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Join illustrative designer Von Glitschka as he deconstructs the creative process to teach you how to develop and create precise vector graphics. The course begins with an overview of his methodology for design and drawing—analog methods that are vital to digital workflows. Next, discover how to prepare yourself and your client for the project by defining the scope and expectations early on. With the creative brief ready and ideation explored, Von jumps into sketching, refining, and creating vector graphics through simple build methods. He continues to art direct the work and conducts digital and physical presentations of the final designs. The last chapter includes some workflow enhancements designed to save you time and conserve your creative energy for future projects.
Since illustrative design is all about drawing out your ideas before you build them digitally, the place to start is with thumbnail sketches. Let's talk about what thumbnail sketches are, how many you need to draw, and most important, selecting your strongest ideas. What are thumbnail sketches? They are nothing more than small, thumbnail-sized rough drawings that you'll use to capture general ideas regarding your visual design. Using all the information you gathered in the creative preparation stage you'll now approach your design project and begin to sketch out your rough ideas.
Keep it simple or even crude. These are glorified doodles. There is no need to refine or redraw anything at this point. You're just taking an idea as it forms in your mind and capturing them on paper. These loose drawings will encapsulate your general ideas. Once you've drawn one, move along to the next one and keep drawing. As you do this you'll no doubt stumble upon other visual possibilities and you can sketch those out as well.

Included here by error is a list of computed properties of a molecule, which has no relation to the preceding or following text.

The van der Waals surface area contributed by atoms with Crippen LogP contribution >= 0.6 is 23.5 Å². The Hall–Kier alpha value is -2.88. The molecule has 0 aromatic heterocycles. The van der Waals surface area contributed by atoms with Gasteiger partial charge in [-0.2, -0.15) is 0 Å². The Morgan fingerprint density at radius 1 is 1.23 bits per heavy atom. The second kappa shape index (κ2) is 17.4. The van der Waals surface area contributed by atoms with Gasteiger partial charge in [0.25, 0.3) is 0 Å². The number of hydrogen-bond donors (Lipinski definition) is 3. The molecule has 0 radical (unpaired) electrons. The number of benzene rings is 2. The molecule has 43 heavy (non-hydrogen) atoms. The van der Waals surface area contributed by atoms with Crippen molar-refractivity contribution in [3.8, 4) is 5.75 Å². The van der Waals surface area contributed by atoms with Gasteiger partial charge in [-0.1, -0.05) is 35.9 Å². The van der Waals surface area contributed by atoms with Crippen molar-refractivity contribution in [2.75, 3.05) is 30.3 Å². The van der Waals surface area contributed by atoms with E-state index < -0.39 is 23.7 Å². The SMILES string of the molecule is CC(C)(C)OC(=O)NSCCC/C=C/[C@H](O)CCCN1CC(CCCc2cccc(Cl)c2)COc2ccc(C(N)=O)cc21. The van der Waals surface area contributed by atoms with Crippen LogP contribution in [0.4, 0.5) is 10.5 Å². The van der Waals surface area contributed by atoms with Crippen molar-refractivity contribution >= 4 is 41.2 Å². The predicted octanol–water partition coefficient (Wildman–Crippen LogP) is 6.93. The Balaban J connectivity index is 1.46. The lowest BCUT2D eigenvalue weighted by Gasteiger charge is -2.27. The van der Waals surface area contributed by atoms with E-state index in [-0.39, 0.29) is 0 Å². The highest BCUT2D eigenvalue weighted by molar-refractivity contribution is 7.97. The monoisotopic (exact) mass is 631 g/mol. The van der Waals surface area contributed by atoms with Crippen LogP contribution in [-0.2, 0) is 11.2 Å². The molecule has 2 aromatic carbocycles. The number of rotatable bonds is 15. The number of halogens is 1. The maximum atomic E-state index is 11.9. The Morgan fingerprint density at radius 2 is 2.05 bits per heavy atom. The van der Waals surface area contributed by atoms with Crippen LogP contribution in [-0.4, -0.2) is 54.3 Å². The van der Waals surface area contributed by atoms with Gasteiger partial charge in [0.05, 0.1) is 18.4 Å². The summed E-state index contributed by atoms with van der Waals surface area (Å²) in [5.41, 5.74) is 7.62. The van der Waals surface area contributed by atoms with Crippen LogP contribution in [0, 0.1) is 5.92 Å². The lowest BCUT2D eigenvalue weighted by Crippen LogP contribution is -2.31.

So how many thumbnail sketches do need to draw? There is a Latin phrase on our money that says E Pluribus Unum. It means out of many, one. This is also a good way of defining thumb nailing. You could draw hundreds of roughly hewn ideas in order to discover a few that will work well. There is no set number, but a good rule of thumb is to do far more than what you think you'll need. At least 50 sketches is what I'd consider the minimal amount on most design projects.
It's now time to audit your thumbnail sketches and isolate the strongest ideas. These will be the ones you move forward with and develop fully. Remember only the strong survive. So focus in on those ideas that do the best job of communicating with the intended audience. Does the design you've drawn fit the bigger marketing picture and will work well in all the various applications of use? I recommend picking at least three to five solid ideas you can move forward on and refine during the next stage of drawing.
Whatever project you work on make sure to thoroughly work through your ideas using thumbnail sketching. We may work digitally, but our ideas are still best developed in analog form.
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